On May 2, more than 50 Children’s Savings Account (CSA) practitioners, researchers and other supporters gathered at the Bureau of Consumer Financial Protection (“the Bureau,” formerly the Consumer Financial Protection Bureau or CFPB) in downtown Washington, DC. This event—organized by the Bureau, Abt Associates and Prosperity Now under the Bureau’s CSA Initiative—focused on what practitioners and policymakers need to advance the field and move toward scale. The convening also generated ideas on how the Bureau can support the growth of the field and strengthen CSA programs and outcomes.

In the first panel, managers of some of the largest CSA programs talked about how they scaled their programs, their advice for growing other programs and the challenges they encountered in running large programs. Later, participants gathered in small groups to develop ideas about generating funding for CSA programs, creating standard metrics for the field, increasing family engagement in programs and improving the effectiveness of incentives.

Prosperity Now staff took away several key points from this thought-provoking event, which will help inform our work to support existing CSA programs and increase the number of children reached by programs.

The Field is Energetic, Enthusiastic and Highly Collaborative

Like other CSA gatherings, participants at this event were eager to share new ideas, discuss overarching issues that affect the scalability of CSAs and learn from others’ successes and challenges. 

People Enter CSA Work With Different Approaches and Objectives

There was a diversity of perspectives at the event regarding the why and how of CSAs. One lively discussion examined the relative importance of families making deposits to grow kids’ accounts versus building account balances primarily through program-provided funds. Participants also discussed whether the primary objective of CSA programs should be building a college-going culture that encourages more children to attend college, or addressing inequity. Prosperity Now does not see these approaches as necessarily mutually exclusive, but it is important to recognize that these differences in approach can lead to significant variations in program goals and design.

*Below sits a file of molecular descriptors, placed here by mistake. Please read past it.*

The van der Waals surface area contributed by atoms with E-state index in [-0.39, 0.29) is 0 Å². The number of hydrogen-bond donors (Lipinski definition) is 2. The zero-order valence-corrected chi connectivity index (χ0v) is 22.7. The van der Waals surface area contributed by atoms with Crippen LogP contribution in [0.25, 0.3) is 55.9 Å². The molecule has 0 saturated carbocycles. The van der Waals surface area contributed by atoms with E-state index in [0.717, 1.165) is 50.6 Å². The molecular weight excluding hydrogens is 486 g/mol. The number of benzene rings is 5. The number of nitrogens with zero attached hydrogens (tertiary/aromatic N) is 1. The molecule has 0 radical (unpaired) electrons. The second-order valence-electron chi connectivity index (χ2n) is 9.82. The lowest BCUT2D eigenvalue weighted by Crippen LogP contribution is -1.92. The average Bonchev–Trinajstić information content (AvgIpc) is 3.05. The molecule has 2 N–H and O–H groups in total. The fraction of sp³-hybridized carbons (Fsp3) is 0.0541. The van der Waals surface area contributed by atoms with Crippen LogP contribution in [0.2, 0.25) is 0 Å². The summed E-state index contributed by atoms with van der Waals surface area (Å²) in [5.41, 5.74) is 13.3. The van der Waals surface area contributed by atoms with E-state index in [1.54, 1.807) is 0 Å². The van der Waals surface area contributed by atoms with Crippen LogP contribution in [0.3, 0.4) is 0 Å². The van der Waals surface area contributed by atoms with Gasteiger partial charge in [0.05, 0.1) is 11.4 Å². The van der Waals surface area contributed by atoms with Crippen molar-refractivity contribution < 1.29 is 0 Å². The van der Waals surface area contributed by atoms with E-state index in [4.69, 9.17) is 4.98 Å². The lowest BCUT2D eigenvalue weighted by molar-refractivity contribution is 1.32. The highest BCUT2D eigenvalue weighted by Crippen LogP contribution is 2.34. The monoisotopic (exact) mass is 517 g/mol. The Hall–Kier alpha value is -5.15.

Some CSA Programs Are Focusing on Outcomes That Go Beyond Higher Education and Economic Mobility, Such as Health and Civic Engagement

For example, Oakland Promise is evaluating the impact of the Brilliant Baby program on the physical development and health of children. Some programs are thinking beyond the impact of CSAs on individual children and families to broader community-level effects on the economy and community engagement. 

Universal Eligibility Remains a Key Pillar of CSA Design, But Many Programs Are Trying to Take a More Targeted, Progressive Approach Within a Universal Framework

Equity came up a lot in the day’s conversations. While many practitioners think universal participation is an important way to build buy-in and community support, they also want to make sure that their programs benefit low-income households and children of color particularly. Some programs accomplish this objective by focusing their outreach efforts on low-income communities, while others are working with local partners to secure additional incentives for children from low-income households

As the Field Scales Up, More Guides, Resources and Standard Tools on Starting and Operating CSA Programs Are Needed

While we’ve developed key fundamental resources for the field, such as Investing in Dreams: A Blueprint for Designing Children’s Savings Account Programs, more materials are needed to supplement these. For example, participants raised the idea of a research clearinghouse and a funding playbook.  

We look forward to continuing to work with the Bureau, Abt and other partners to provide more resources to the field and offer additional opportunities to continue the conversation about these and other important issues for the CSA field, such as at the upcoming Prosperity Summit.

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